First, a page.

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My neighbor has an older pug that is unable to get around, and she has decided to have the dog euthanized. She also has a
younger pug that has slept with the older pug for the past several years. She asked me if taking the younger dog with her
when the euthanasia is performed and letting it see and smell the older dog after it has been euthanized would decrease the
post-traumatic effects on the younger dog. In my 35 years of practice, I have never done this but have seen situations in
which the surviving dog is often depressed for several weeks.
A. In the general practice where I work, it is common for pet owners to report that, after the loss of a pet in the household,
one or more of the remaining pets went through a period of what can only be described as depression. These pets showed a reduction
in activity and interaction with others in the home and a decrease in appetite. Most of the time when this occurs, it is short-lived,
and owners are encouraged to try to engage the pets in multiple activities to hasten the transition.
John Ciribassi, DVM, DACVB
What is not clear is whether having another pet present during euthanasia makes a difference in the length or severity of
the depressed state or the probability of its occurring. I am not aware of any research on this topic, and I cannot recall
a personal episode in which I have had a client consider this option. My suspicion is that it will likely not have much impact
one way or another on the remaining pet's attitude after the death of its housemate. This, however, is pure conjecture on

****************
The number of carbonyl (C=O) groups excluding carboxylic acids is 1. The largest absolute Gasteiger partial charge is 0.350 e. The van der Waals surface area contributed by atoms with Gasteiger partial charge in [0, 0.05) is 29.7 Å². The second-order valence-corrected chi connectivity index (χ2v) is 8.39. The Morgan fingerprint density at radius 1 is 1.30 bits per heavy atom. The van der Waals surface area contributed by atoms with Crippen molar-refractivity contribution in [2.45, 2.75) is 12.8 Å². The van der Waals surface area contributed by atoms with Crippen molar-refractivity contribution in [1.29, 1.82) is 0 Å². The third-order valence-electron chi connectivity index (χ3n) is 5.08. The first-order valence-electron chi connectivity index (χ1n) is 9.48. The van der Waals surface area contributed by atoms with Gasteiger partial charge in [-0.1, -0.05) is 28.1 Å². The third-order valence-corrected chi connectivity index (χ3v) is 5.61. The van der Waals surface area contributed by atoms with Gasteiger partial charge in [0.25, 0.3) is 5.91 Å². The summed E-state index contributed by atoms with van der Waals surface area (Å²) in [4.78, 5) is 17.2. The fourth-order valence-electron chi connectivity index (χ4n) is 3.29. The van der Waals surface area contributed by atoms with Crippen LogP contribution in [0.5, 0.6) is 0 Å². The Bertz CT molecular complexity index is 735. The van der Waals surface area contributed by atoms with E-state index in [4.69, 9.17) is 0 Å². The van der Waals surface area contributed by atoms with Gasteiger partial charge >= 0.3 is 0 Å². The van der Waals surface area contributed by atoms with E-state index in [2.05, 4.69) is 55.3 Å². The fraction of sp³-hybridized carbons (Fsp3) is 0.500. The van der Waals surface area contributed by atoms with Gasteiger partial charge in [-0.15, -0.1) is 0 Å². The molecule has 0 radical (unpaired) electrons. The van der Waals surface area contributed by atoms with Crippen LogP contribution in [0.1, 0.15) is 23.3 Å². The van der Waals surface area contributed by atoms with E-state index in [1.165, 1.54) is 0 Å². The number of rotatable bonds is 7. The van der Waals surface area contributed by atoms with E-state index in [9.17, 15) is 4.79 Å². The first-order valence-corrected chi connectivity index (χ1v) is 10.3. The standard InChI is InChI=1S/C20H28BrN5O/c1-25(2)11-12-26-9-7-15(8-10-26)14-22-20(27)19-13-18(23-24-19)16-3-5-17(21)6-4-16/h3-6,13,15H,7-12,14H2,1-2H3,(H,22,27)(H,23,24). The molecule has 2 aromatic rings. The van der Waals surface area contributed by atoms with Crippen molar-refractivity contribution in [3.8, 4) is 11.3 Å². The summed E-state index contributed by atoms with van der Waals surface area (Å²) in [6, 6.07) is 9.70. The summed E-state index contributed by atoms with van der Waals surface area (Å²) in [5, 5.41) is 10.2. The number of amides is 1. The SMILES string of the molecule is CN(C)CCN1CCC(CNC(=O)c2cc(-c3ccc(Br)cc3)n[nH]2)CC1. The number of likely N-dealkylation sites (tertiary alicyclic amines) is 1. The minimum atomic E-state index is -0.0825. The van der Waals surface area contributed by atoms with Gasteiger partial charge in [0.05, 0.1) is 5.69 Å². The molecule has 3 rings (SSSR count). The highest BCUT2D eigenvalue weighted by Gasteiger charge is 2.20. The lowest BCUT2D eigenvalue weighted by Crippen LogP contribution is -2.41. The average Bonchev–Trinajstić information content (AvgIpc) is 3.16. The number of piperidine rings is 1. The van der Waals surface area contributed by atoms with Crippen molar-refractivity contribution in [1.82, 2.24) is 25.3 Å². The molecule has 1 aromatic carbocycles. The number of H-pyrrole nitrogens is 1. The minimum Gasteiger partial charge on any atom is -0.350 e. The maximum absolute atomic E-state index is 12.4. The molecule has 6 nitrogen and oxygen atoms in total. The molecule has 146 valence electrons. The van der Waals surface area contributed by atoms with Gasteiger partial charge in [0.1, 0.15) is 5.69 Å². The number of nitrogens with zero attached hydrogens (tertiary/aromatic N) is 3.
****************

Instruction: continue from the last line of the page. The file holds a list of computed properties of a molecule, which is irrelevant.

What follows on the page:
What I will say is that the effect of having the surviving pet present during a euthanasia procedure may be more of a benefit
for the pet owner than for the animal itself. I would suspect that having the remaining pet present comforts the owner and
helps make the situation a bit more bearable, thereby reducing the family's level of anxiety. Since we know that pets are
good at picking up on the emotions of people in their circles, it is quite possible that the relaxation in owners provided
by the presence of a remaining pet during a euthanasia may result in a calmer attitude in the pet itself.
This situation is similar to deciding whether children in the family should be present at the time of a pet's euthanasia.
I've always suggested to owners to not deny children the opportunity to grieve if having them present will not actually increase
the owners' level of anxiety. These same considerations could be thought of when it comes to the four-legged members of the
John Ciribassi, DVM, DACVB
Chicagoland Veterinary Behavior Consultants
1042 Mountain Glen Valley
Carol Stream, IL 60188